Urgent.. 7 ways to reduce your credit card debt before the interest rate increase crisis inflates

Economists said now is the most convenient time for consumers to put in place a plan to pay off credit card debt as quickly as possible, because it will become more expensive as the key interest rate increases by 0.75 percentage points since last Wednesday. They described credit card debt as the worst debt to sustain in current times, amid high inflation, a falling stock market and high interest rates.

Experts have unanimously agreed that consumers should take seven steps to reduce credit card debt: the first is to stop using credit cards if their balances are not paid each month, and the second is to start paying the card with the smallest balance. While the third step is to try to get from the bank a zero-sum card, i.e. an interest rate (zero percent) for a limited period, and the fourth is to negotiate with the credit card issuer to check their credit report and credit score, and see if they qualify for affordable terms or even a rate An introductory credit card without interest.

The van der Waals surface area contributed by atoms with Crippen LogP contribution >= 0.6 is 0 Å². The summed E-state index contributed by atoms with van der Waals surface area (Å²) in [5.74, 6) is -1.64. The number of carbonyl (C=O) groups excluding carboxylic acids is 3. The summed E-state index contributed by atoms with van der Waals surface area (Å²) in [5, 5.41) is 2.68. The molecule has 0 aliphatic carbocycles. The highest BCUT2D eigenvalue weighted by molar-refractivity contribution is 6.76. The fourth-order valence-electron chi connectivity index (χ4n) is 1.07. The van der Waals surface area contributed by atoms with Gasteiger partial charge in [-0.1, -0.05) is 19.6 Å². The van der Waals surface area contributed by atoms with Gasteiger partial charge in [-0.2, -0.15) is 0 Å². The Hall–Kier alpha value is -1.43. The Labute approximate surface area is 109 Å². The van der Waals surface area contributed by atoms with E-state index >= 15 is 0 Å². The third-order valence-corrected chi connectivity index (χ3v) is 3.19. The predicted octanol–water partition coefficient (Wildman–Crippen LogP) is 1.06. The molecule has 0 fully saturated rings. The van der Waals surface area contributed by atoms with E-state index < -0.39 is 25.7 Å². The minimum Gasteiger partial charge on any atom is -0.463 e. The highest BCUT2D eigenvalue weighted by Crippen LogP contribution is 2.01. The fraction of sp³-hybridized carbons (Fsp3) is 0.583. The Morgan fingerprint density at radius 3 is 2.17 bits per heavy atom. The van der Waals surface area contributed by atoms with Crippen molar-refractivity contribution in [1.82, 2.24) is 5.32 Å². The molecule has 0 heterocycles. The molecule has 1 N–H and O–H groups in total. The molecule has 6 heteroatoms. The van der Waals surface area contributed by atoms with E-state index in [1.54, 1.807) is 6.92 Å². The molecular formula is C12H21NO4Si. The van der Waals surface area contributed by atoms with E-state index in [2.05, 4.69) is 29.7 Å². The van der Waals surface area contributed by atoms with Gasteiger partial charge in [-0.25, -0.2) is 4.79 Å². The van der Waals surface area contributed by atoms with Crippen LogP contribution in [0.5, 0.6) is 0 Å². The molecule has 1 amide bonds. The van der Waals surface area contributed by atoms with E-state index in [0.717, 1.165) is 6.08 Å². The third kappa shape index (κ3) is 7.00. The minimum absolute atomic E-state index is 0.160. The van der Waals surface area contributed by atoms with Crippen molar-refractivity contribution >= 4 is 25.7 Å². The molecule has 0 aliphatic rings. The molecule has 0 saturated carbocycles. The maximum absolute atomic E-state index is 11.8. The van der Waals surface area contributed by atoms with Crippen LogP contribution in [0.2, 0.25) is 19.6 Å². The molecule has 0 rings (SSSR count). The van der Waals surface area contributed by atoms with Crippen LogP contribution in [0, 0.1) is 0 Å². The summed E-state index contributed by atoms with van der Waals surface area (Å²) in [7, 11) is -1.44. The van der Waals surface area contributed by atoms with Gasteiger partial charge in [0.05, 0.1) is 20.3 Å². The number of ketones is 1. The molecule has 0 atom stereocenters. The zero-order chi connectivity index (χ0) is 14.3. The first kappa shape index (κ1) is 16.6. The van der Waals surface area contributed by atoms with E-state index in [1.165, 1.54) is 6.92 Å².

Experts called for consolidating debt or personal loans as a fifth step, especially if they can reduce the interest rate so that a smaller amount can be paid as a monthly payment, noting that the sixth step is to communicate with a credit advisor to negotiate with the issuer of your card, to prepare a debt management plan, explaining that the step Seventh is to consider declaring bankruptcy as a last resort, as this step helps seniors mired in credit card debt as bankruptcy as a step they can take in the United States can give them a fresh start.
"High rates, high inflation and large stocks are a difficult combination," said Ted Rosman, senior industry analyst at Bankrate.com, as saying. "We could soon be looking at ever-higher levels of interest rates and credit card balances," he said. The average annual percentage rate for new credit card interest in the US is between 18.04% and 25.14%.